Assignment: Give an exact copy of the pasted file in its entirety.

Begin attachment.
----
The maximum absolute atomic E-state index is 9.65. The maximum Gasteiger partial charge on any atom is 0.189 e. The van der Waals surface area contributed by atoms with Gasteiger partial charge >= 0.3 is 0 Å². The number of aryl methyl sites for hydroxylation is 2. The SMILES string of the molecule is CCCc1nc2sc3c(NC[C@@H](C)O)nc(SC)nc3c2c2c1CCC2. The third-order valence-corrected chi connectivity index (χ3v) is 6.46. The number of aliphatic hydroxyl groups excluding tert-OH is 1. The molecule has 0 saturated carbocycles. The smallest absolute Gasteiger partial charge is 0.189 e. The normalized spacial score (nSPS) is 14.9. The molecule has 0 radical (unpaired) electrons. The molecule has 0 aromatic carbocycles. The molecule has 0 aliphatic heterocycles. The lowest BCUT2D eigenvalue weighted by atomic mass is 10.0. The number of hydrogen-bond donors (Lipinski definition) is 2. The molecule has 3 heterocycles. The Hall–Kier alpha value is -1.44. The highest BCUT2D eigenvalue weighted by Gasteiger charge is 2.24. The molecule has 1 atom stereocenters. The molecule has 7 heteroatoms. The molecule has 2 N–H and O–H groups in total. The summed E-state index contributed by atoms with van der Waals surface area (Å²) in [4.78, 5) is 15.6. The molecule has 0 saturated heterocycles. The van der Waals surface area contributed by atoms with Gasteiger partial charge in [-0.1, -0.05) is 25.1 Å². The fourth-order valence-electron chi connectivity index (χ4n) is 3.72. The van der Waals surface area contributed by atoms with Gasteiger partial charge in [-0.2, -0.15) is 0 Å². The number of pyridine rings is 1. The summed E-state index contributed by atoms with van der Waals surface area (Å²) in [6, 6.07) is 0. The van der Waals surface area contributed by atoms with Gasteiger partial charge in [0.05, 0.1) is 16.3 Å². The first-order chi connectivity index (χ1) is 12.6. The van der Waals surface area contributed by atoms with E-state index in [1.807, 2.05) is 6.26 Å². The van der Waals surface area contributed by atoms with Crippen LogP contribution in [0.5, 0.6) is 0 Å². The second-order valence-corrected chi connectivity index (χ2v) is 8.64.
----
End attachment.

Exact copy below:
The maximum absolute atomic E-state index is 9.65. The maximum Gasteiger partial charge on any atom is 0.189 e. The van der Waals surface area contributed by atoms with Gasteiger partial charge >= 0.3 is 0 Å². The number of aryl methyl sites for hydroxylation is 2. The SMILES string of the molecule is CCCc1nc2sc3c(NC[C@@H](C)O)nc(SC)nc3c2c2c1CCC2. The third-order valence-corrected chi connectivity index (χ3v) is 6.46. The number of aliphatic hydroxyl groups excluding tert-OH is 1. The molecule has 0 saturated carbocycles. The smallest absolute Gasteiger partial charge is 0.189 e. The normalized spacial score (nSPS) is 14.9. The molecule has 0 radical (unpaired) electrons. The molecule has 0 aromatic carbocycles. The molecule has 0 aliphatic heterocycles. The lowest BCUT2D eigenvalue weighted by atomic mass is 10.0. The number of hydrogen-bond donors (Lipinski definition) is 2. The molecule has 3 heterocycles. The Hall–Kier alpha value is -1.44. The highest BCUT2D eigenvalue weighted by Gasteiger charge is 2.24. The molecule has 1 atom stereocenters. The molecule has 7 heteroatoms. The molecule has 2 N–H and O–H groups in total. The summed E-state index contributed by atoms with van der Waals surface area (Å²) in [4.78, 5) is 15.6. The molecule has 0 saturated heterocycles. The van der Waals surface area contributed by atoms with Gasteiger partial charge in [-0.1, -0.05) is 25.1 Å². The fourth-order valence-electron chi connectivity index (χ4n) is 3.72. The van der Waals surface area contributed by atoms with Gasteiger partial charge in [-0.2, -0.15) is 0 Å². The number of pyridine rings is 1. The summed E-state index contributed by atoms with van der Waals surface area (Å²) in [6, 6.07) is 0. The van der Waals surface area contributed by atoms with Gasteiger partial charge in [0.05, 0.1) is 16.3 Å². The first-order chi connectivity index (χ1) is 12.6. The van der Waals surface area contributed by atoms with E-state index in [1.807, 2.05) is 6.26 Å². The van der Waals surface area contributed by atoms with Crippen LogP contribution in [0.5, 0.6) is 0 Å². The second-order valence-corrected chi connectivity index (χ2v) is 8.64.